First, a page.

Church building external

St. Mark’s Church was built in 1842, on land given and with funds raised by Lord Stuart de Rothesay of Highcliffe Castle, a distinguished diplomat, at that time Ambassador to Russia. It was originally a simple building, the work of a local man, John Bemister, though there is good evidence that the respected architect Benjamin Ferrey had some input. Its structure and appearance now is the result of many changes over the years, most recently and extensively in 1990 and 1991, when the foyer, the choir vestry and other rooms were added and the gallery was replaced, while at the same time the library and the cloister were built.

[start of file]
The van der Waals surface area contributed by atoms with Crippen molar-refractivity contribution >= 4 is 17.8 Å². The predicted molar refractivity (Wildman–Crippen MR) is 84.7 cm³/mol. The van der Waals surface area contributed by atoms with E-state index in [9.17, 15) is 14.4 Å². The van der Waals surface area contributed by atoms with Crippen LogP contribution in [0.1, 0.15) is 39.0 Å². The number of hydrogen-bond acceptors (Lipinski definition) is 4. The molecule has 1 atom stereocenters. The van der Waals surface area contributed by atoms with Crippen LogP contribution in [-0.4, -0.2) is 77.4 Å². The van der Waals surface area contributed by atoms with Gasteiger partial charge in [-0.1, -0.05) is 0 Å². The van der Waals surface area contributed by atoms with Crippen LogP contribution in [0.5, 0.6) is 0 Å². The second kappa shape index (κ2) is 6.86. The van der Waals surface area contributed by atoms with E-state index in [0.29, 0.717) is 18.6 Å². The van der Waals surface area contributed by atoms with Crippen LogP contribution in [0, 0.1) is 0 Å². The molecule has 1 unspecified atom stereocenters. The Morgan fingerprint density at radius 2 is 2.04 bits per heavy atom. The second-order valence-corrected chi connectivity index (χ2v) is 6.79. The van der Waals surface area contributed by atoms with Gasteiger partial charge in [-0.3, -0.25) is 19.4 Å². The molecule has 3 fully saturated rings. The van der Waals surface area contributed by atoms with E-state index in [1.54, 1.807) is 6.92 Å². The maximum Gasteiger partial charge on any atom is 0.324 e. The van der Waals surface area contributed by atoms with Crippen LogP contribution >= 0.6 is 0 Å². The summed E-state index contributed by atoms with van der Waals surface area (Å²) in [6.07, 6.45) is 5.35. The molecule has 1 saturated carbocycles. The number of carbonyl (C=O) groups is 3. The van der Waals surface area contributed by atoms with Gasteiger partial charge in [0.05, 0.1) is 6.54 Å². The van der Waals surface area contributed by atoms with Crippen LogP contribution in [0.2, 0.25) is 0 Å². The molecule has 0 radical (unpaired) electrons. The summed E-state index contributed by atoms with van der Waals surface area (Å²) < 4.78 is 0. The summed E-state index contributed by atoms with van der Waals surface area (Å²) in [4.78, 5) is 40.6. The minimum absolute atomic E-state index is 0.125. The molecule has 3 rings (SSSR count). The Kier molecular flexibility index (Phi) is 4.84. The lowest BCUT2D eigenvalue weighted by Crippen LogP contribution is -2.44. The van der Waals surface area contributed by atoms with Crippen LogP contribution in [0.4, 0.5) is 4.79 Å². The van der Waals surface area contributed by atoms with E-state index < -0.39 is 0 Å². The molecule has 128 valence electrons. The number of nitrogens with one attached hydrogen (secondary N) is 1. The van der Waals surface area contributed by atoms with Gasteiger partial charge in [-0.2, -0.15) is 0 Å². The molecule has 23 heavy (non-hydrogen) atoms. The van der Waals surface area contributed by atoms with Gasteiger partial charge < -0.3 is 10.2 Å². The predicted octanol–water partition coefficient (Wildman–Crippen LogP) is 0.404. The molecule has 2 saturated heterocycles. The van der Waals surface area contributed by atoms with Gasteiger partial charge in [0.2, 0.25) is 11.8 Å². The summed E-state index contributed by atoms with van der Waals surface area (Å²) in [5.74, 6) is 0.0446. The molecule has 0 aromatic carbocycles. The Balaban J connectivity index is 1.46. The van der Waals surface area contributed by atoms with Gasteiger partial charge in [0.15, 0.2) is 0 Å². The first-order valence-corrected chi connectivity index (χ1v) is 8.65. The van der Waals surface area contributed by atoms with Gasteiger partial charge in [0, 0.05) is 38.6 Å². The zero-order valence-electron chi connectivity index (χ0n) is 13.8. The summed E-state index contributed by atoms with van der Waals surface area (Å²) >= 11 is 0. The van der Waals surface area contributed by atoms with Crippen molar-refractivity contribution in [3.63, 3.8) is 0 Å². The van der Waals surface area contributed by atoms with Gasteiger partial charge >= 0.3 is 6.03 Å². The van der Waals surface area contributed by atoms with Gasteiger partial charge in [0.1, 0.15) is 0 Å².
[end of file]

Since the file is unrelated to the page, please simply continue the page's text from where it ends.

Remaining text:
The stained and painted glass in the church is chiefly Victorian and unexceptional, but there is a striking modern window by Henry Haig at the west end. There are memorials to Lord Stuart de Rothesay, his wife and his two daughters, and of historical interest there is the memorial to his son-in-law Lord Canning, Governor-General of India during the Mutiny of 1857 and first Viceroy. A curiosity in its present setting is the carved stone arch above the door in the east wall of the north transept, which is thought to be French of the fourteenth century.

   Stained Glass close up

 The East Window

A page showing the history of the East Window and of its builders James Powell & Sons (Whitefriars) can be found HERE